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Religious Rights of Corporations; Metro-North Latest; Art as Therapy

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Tuesday, December 03, 2013

The U.S. Supreme Court in Washington, DC, November 6, 2013. (SAUL LOEB/AFP/Getty)

The U.S. Supreme Court justices are weighing whether corporations have religious rights. Slate's Emily Bazelon explains the arguments. Then, according to DNA Info's Murray Weiss, the Metro-North driver wasn't drunk, wasn't texting, wasn't incompetent -- he just fell asleep. Plus: philosopher Alain de Botton discusses his new book Art as Therapy.

The Supreme Court on Religion and Shopping

Emily Bazelon, Slate senior editor, the Truman Capote Fellow at Yale Law School, Political Gabfest panelist, and the author of Sticks and Stones: Defeating the Culture of Bullying and Rediscovering the Power of Character and Empathy (Random House, 2013), discusses the religious rights of corporations as well as the ruling on web sales and local taxes.

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Was the Metro-North Engineer Asleep?

New information is surfacing about the deadly Metro-North derailment in the Bronx Sunday. DNAinfo columnist and criminal justice editor Murray Weiss, is reporting that sources say that veteran engineer, William Rockefeller, dozed off. The train was travelling at 82 m.p.h. in a 30 m.p.h. zone and according to Weiss's reporting, "Rockefeller was jolted from his sleep and hit the brake, but not in time."

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Cuomo: I'm With de Blasio on Universal Pre-K

New York Governor Andrew Cuomo says "you'll never have a governor and a mayor with the relationship that Bill de Blasio and I have." Cuomo called in to the Brian Lehrer Show Tuesday morning (unprompted) to discuss, among other things, his work with New York City's new mayor.

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Meet the Editor: Jim VandeHei

New York City media is getting a shake-up this week, from New York magazine changing its print publication schedule, and POLITICO making a big play for local eyeballs. Today: Jim VandeHei, Co-Founder of POLITICO, now CEO and President for Capital New York, discusses the re-launch of Capital and the POLITICO approach to media.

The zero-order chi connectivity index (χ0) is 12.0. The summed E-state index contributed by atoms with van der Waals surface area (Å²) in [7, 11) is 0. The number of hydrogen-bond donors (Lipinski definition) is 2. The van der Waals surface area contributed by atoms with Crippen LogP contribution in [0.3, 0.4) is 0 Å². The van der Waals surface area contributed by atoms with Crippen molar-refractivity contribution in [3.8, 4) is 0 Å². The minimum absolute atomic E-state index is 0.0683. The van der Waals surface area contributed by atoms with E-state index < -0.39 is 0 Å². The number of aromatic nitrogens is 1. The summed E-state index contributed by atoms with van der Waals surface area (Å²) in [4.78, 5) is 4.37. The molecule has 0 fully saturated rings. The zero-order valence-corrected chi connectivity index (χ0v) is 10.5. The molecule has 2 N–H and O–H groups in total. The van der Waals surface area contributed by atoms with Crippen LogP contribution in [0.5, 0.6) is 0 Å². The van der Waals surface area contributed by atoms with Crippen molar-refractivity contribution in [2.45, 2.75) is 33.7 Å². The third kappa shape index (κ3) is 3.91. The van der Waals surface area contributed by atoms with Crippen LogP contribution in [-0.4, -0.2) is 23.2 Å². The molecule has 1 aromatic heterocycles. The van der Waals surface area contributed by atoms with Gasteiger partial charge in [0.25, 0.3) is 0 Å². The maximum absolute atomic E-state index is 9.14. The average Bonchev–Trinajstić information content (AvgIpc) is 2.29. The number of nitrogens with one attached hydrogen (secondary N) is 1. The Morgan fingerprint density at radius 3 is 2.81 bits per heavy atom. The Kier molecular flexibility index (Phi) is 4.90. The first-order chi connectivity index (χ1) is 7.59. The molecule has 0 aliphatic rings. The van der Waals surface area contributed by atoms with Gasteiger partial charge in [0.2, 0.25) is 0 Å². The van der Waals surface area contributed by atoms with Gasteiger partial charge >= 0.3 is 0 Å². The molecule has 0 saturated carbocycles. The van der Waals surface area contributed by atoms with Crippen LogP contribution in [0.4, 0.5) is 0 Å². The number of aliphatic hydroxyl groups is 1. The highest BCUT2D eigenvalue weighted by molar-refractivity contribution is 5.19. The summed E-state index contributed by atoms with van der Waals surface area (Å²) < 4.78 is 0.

(Programming Note: tune in Wednesday for an interview with Adam Moss of New York magazine.)

 

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Alain de Botton on Art for Mental Health's Sake

He's already shown "How Proust Can Change Your Life" and written about "The Architecture of Happiness" -- now, Alain de Botton, writer, philosopher, founder of London's The School of Life, and co-author, with art historian John Armstrong, of Art as Therapy (Phaidon, 2013), turns to fine art and specific works that can make us better people and how museums can help.

"Art as Therapy" App: Android / IPhone

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The Southern Pine Beetle in New Jersey

The New Jersey Pinelands are under attack from the southern pine beetle, as warmer temperatures (particularly in winter) have allowed the insect to spread northward. Aaron Weed, postdoctoral researcher at Dartmouth, is the lead author of a paper on the effects of climate change on North American forests and has looked at the southern pine beetle's presence in New Jersey. He explains the beetle's spread and what it tells us about dangers to forests in the region. 

 

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